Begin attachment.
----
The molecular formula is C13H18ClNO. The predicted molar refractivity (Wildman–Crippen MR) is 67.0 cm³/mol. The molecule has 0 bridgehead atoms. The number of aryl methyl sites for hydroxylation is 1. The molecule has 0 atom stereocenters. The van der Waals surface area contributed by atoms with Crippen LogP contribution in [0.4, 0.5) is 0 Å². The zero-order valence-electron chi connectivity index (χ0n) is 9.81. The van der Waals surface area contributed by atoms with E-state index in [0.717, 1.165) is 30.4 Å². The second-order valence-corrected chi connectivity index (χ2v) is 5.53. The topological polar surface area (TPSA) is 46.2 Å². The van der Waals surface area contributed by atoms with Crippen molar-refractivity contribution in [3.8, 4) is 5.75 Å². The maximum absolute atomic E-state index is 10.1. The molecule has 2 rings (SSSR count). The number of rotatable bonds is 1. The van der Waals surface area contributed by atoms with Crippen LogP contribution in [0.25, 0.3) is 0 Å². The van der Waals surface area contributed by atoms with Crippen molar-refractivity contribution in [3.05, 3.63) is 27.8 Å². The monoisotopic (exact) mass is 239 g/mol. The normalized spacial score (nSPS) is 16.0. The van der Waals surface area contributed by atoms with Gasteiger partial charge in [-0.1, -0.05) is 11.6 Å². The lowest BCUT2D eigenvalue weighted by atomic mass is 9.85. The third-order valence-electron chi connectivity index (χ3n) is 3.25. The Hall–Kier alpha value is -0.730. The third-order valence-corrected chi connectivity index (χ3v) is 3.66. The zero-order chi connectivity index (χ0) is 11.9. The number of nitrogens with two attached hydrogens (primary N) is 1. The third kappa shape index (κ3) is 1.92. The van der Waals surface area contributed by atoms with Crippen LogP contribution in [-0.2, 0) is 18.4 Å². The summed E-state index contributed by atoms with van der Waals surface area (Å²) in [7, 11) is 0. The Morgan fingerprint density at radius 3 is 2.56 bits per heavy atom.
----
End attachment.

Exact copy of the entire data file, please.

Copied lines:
The molecular formula is C13H18ClNO. The predicted molar refractivity (Wildman–Crippen MR) is 67.0 cm³/mol. The molecule has 0 bridgehead atoms. The number of aryl methyl sites for hydroxylation is 1. The molecule has 0 atom stereocenters. The van der Waals surface area contributed by atoms with Crippen LogP contribution in [0.4, 0.5) is 0 Å². The zero-order valence-electron chi connectivity index (χ0n) is 9.81. The van der Waals surface area contributed by atoms with E-state index in [0.717, 1.165) is 30.4 Å². The second-order valence-corrected chi connectivity index (χ2v) is 5.53. The topological polar surface area (TPSA) is 46.2 Å². The van der Waals surface area contributed by atoms with Crippen molar-refractivity contribution in [3.8, 4) is 5.75 Å². The maximum absolute atomic E-state index is 10.1. The molecule has 2 rings (SSSR count). The number of rotatable bonds is 1. The van der Waals surface area contributed by atoms with Crippen LogP contribution in [0.25, 0.3) is 0 Å². The van der Waals surface area contributed by atoms with Crippen molar-refractivity contribution in [3.05, 3.63) is 27.8 Å². The monoisotopic (exact) mass is 239 g/mol. The normalized spacial score (nSPS) is 16.0. The van der Waals surface area contributed by atoms with Gasteiger partial charge in [-0.1, -0.05) is 11.6 Å². The lowest BCUT2D eigenvalue weighted by atomic mass is 9.85. The third-order valence-electron chi connectivity index (χ3n) is 3.25. The Hall–Kier alpha value is -0.730. The third-order valence-corrected chi connectivity index (χ3v) is 3.66. The zero-order chi connectivity index (χ0) is 11.9. The number of nitrogens with two attached hydrogens (primary N) is 1. The third kappa shape index (κ3) is 1.92. The van der Waals surface area contributed by atoms with Crippen LogP contribution in [-0.2, 0) is 18.4 Å². The summed E-state index contributed by atoms with van der Waals surface area (Å²) in [7, 11) is 0. The Morgan fingerprint density at radius 3 is 2.56 bits per heavy atom.